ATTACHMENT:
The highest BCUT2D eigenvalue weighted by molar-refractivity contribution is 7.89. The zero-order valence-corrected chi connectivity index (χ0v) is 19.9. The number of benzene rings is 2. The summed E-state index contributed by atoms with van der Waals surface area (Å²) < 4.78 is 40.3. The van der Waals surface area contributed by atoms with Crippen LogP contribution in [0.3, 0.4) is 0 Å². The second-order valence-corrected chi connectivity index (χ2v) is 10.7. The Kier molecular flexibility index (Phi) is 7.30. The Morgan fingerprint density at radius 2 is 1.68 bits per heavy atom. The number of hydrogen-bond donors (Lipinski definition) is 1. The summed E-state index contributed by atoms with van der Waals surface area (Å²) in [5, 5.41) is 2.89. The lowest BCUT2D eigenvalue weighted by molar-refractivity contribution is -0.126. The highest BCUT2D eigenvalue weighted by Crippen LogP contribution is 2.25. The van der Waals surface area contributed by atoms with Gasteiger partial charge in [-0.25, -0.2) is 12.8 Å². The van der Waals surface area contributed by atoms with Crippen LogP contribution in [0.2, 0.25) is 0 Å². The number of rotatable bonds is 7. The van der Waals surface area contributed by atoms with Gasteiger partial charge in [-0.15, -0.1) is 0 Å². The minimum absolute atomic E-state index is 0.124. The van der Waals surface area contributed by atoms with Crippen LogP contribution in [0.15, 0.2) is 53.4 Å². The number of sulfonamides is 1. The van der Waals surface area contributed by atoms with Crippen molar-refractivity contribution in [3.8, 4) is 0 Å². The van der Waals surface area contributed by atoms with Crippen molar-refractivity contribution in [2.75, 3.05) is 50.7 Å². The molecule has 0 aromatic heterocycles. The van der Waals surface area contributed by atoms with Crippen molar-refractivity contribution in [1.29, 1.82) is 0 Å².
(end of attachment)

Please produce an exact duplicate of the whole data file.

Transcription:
The highest BCUT2D eigenvalue weighted by molar-refractivity contribution is 7.89. The zero-order valence-corrected chi connectivity index (χ0v) is 19.9. The number of benzene rings is 2. The summed E-state index contributed by atoms with van der Waals surface area (Å²) < 4.78 is 40.3. The van der Waals surface area contributed by atoms with Crippen LogP contribution in [0.3, 0.4) is 0 Å². The second-order valence-corrected chi connectivity index (χ2v) is 10.7. The Kier molecular flexibility index (Phi) is 7.30. The Morgan fingerprint density at radius 2 is 1.68 bits per heavy atom. The number of hydrogen-bond donors (Lipinski definition) is 1. The summed E-state index contributed by atoms with van der Waals surface area (Å²) in [5, 5.41) is 2.89. The lowest BCUT2D eigenvalue weighted by molar-refractivity contribution is -0.126. The highest BCUT2D eigenvalue weighted by Crippen LogP contribution is 2.25. The van der Waals surface area contributed by atoms with Gasteiger partial charge in [-0.25, -0.2) is 12.8 Å². The van der Waals surface area contributed by atoms with Crippen LogP contribution in [0.2, 0.25) is 0 Å². The number of rotatable bonds is 7. The van der Waals surface area contributed by atoms with Gasteiger partial charge in [-0.15, -0.1) is 0 Å². The minimum absolute atomic E-state index is 0.124. The van der Waals surface area contributed by atoms with Crippen LogP contribution in [0.15, 0.2) is 53.4 Å². The number of sulfonamides is 1. The van der Waals surface area contributed by atoms with Crippen molar-refractivity contribution in [3.8, 4) is 0 Å². The van der Waals surface area contributed by atoms with Crippen molar-refractivity contribution in [2.75, 3.05) is 50.7 Å². The molecule has 0 aromatic heterocycles. The van der Waals surface area contributed by atoms with Crippen molar-refractivity contribution in [1.29, 1.82) is 0 Å².